Construction begins on Montreal light-rail network as chorus of concern grows
Political, environmental and economic worries cloud ground-breaking ceremony
Ground was broken Thursday on Montreal's $6.3-billion light-rail network, but enthusiasm about the project has dampened significantly amid worries of its political, environmental and economic impact.
Since first announcing the project two years ago, its backers have been promising the 67-kilometre network will revolutionize public transit in the city, connecting the West Island to the South Shore by way of downtown.
Moreover, it was hailed for the unprecedented involvement of Quebec's pension fund manager, the Caisse de dépôt et placement du Québec.
The Caisse is not only funding most of the project, but is responsible for building the new network and will eventually operate it for the Montreal transit authority.
It's an arrangement that appears set to give the city, and the province, a gleaming new piece of public infrastructure at a significant rebate for taxpayers.
The arrangement was so attractive it is serving as a model for the federal government's proposed infrastructure bank.
But in recent months just about every aspect of the light-rail network — referred to by its French acronym REM — has come under scrutiny. Excitement has given way to suspicion.
Politicians take shots
Thursday's groundbreaking ceremony was largely symbolic. Under grey skies dignitaries from three levels of government, including Montreal Mayor Valérie Plante and Premier Philippe Couillard, tossed dirt from a trough onto a stretch of AstroTurf in Griffintown.
When construction actually begins it will be later this month and on the South Shore stretch of the network.
At the ceremony, the REM's promoters were again left defending it from criticism. Couillard's government was accused earlier in the day of influencing the route, lobbying for it to stretch into West Island ridings prized by his party.
The Parti Québécois has taken to calling the REM the "Red line" as a swipe against the Liberals, and have promised to ditch the entire project and replace it with more cost-effective transit options if elected.
"From the beginning, and the folks from the Caisse will confirm this, we gave them the freedom to decide," Couillard said at the ceremony.
"The only thing we asked of them was to include the airport, the Champlain Bridge, the South Shore and to cover as much of the island of Montreal as possible."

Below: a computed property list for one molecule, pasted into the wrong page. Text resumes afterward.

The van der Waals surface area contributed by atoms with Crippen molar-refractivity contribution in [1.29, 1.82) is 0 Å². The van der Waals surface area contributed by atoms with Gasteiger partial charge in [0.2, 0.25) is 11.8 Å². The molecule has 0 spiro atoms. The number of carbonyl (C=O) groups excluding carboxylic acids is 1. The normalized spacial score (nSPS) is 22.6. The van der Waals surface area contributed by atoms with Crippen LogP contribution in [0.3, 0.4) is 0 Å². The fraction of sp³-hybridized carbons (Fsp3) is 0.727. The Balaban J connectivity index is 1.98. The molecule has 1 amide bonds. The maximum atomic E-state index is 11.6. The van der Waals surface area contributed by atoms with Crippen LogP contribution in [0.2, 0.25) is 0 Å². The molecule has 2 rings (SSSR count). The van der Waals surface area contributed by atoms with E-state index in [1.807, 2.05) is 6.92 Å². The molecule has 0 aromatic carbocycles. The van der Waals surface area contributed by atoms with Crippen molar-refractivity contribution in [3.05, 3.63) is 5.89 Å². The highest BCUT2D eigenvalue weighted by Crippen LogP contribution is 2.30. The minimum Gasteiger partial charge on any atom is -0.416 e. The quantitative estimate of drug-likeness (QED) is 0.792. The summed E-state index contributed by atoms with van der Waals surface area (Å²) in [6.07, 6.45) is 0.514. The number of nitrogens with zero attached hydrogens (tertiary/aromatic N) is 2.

The Coalition Avenir Québec has also called out Couillard for his handling of the project, protesting that the call for tender included no Quebec content requirement.
A consortium led by French multinational Alstom beat out Montreal-based rival Bombardier for the $2.8 billion contract to build and run the network.
On Thursday, Alstom announced it will build the REM's 202 rail cars in a factory in India. Michael Sabia, who heads the Caisse, defended that decision, saying the Quebec economy still has much to gain from the REM.
"In the end, the project will have 65 per cent local content, Quebec content," Sabia said. "That's $4 billion invested in the local economy. That's 34,000 jobs during the construction period and 1,000 permanent jobs."
But many of the concerns currently being expressed are not only political, and can't easily be dismissed as election-year rhetoric.
For one, there are environmental groups who believe the government steamrolled the public consultation process in order to make sure the REM gets built quickly. They are asking the courts to force Quebec to redo the environmental assessment of the project.
In addition, urban planners, as well as some municipal leaders, are worried Quebec has given the Caisse too much influence over transit decisions.
The Canadian Press recently revealed that Montreal transit authorities signed a confidential agreement with the Caisse in which they agreed not to run to competing transit services along routes served by the REM.
This is largely ceremonial, as you can see. But work on the light rail begins in the coming weeks. <a href="https://twitter.com/hashtag/rem?src=hash&ref_src=twsrc%5Etfw">#rem</a> <a href="https://twitter.com/hashtag/lightrail?src=hash&ref_src=twsrc%5Etfw">#lightrail</a> <a href="https://twitter.com/REMgrandmtl?ref_src=twsrc%5Etfw">@REMgrandmtl</a> <a href="https://t.co/jDfFXnZTvf">pic.twitter.com/jDfFXnZTvf</a>—@sarahleavittcbc
The mayors of Laval and Longueuil, for their part, have questioned how affordable tickets will be, given the Caisse's expectation to make a profit on the operation.
But the Caisse's reputation as a sound investor has many in the business community willing to trust that the REM will not simply be built, but be built on time. No mean feat for a Quebec infrastructure project.
"This rigorous commitment to respect timelines aiming for the REM to begin operating in 2021 is an undeniable sign that the project is lead by a serious organization that is focused on the issue of mobility in the city," said Michel Leblanc, president of the Montreal Chamber of Commerce.
With files from Radio-Canada and CBC's Sarah Leavitt